Readers' choice: Bolder Boulder

This is not advanced human kinetics here. The easiest way to run an extremely fast race is to make sure you are always heading downhill -- not a sheer drop, but a nice, steady decline in elevation. And the nicest place to do that in the Denver area, by far, is the Evergreen Town Race, this year to be held on Sunday, August 6. Both the five-kilometer and ten-kilometer courses wind -- downhill, natch -- along the highly scenic Upper Bear Creek Road, past some of the most sumptuous mountain mansions you are ever likely to lay eyes on. Of course, they'll all be a blur because of the high velocity with which you will be passing them.

Readers' choice: Bolder Boulder

Now in its fourth year, the U.S. Vertical Kilometer will present you with possibly your worst time ever. The course begins at the base of the Vail ski resort and ends at the top, rocketing nearly straight up 1,000 meters in anywhere from three to three and a half miles. (Although the best route is marked by flags, runners can more or less select their own path -- usually at their peril.) In fact, even to call the U.S. Vertical Kilometer, held in mid-June, a running race is something of a misnomer. This year the men's winning time was just over 40 minutes -- an average of about 13 minutes per mile. The top woman finished in about 49 minutes -- or a bit over 16 minutes per mile.
Now in its fourth year, the U.S. Vertical Kilometer will present you with possibly your worst time ever. The course begins at the base of the Vail ski resort and ends at the top, rocketing nearly straight up 1,000 meters in anywhere from three to three and a half miles. (Although the best route is marked by flags, runners can more or less select their own path -- usually at their peril.) In fact, even to call the U.S. Vertical Kilometer, held in mid-June, a running race is something of a misnomer. This year the men's winning time was just over 40 minutes -- an average of about 13 minutes per mile. The top woman finished in about 49 minutes -- or a bit over 16 minutes per mile.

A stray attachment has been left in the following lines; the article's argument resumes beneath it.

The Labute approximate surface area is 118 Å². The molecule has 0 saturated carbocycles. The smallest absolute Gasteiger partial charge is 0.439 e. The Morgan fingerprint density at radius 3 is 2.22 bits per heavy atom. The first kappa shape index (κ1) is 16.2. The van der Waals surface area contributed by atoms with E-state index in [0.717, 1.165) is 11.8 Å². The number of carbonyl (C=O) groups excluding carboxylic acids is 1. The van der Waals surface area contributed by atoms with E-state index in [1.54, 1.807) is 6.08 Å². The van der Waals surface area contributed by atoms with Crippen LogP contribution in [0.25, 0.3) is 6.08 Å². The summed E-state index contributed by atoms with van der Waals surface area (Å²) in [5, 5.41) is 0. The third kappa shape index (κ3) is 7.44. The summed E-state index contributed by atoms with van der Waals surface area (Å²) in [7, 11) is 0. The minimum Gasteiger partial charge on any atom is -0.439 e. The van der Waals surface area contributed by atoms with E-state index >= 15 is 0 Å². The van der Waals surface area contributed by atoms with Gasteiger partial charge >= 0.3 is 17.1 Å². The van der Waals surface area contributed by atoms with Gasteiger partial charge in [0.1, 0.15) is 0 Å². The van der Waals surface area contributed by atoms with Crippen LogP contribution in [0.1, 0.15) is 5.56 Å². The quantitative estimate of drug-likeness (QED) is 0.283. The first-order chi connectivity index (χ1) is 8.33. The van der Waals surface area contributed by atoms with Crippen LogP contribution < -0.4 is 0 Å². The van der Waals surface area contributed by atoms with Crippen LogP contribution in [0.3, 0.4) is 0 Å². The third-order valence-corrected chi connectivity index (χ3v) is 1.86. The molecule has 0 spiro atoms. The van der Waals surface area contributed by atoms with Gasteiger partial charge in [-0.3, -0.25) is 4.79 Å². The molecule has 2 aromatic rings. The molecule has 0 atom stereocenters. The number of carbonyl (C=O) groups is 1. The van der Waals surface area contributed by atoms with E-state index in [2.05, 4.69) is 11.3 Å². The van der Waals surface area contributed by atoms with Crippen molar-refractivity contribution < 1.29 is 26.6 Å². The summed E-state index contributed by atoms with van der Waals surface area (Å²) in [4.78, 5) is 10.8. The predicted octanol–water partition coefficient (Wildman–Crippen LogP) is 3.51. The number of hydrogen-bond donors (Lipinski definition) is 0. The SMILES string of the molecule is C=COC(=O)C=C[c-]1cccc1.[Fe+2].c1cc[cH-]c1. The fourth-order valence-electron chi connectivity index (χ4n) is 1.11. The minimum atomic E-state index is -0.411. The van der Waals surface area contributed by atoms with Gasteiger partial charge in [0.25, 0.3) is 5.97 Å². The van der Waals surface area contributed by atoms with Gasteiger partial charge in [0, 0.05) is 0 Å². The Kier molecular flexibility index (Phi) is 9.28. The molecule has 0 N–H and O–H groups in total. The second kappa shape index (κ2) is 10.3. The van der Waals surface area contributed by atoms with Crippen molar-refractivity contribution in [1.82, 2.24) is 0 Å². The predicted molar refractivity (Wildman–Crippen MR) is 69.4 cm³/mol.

Former National League MVP and two-time batting champ Larry Walker gives way to the 26-year-old Tennessean Todd Helton, a rugged third-year man who led the league for most of the spring in four major offensive categories -- batting average, runs scored, runs batted in and hits. The oft-injured Walker, now 33, may still be the Rockies' greatest talent, but the level-headed, slick-fielding Helton is a natural for the 2000 All-Star Team -- and the young star who's helped Coors Field fans forget popular first-sacker Andres Galarraga's departure to Atlanta.

Former National League MVP and two-time batting champ Larry Walker gives way to the 26-year-old Tennessean Todd Helton, a rugged third-year man who led the league for most of the spring in four major offensive categories -- batting average, runs scored, runs batted in and hits. The oft-injured Walker, now 33, may still be the Rockies' greatest talent, but the level-headed, slick-fielding Helton is a natural for the 2000 All-Star Team -- and the young star who's helped Coors Field fans forget popular first-sacker Andres Galarraga's departure to Atlanta.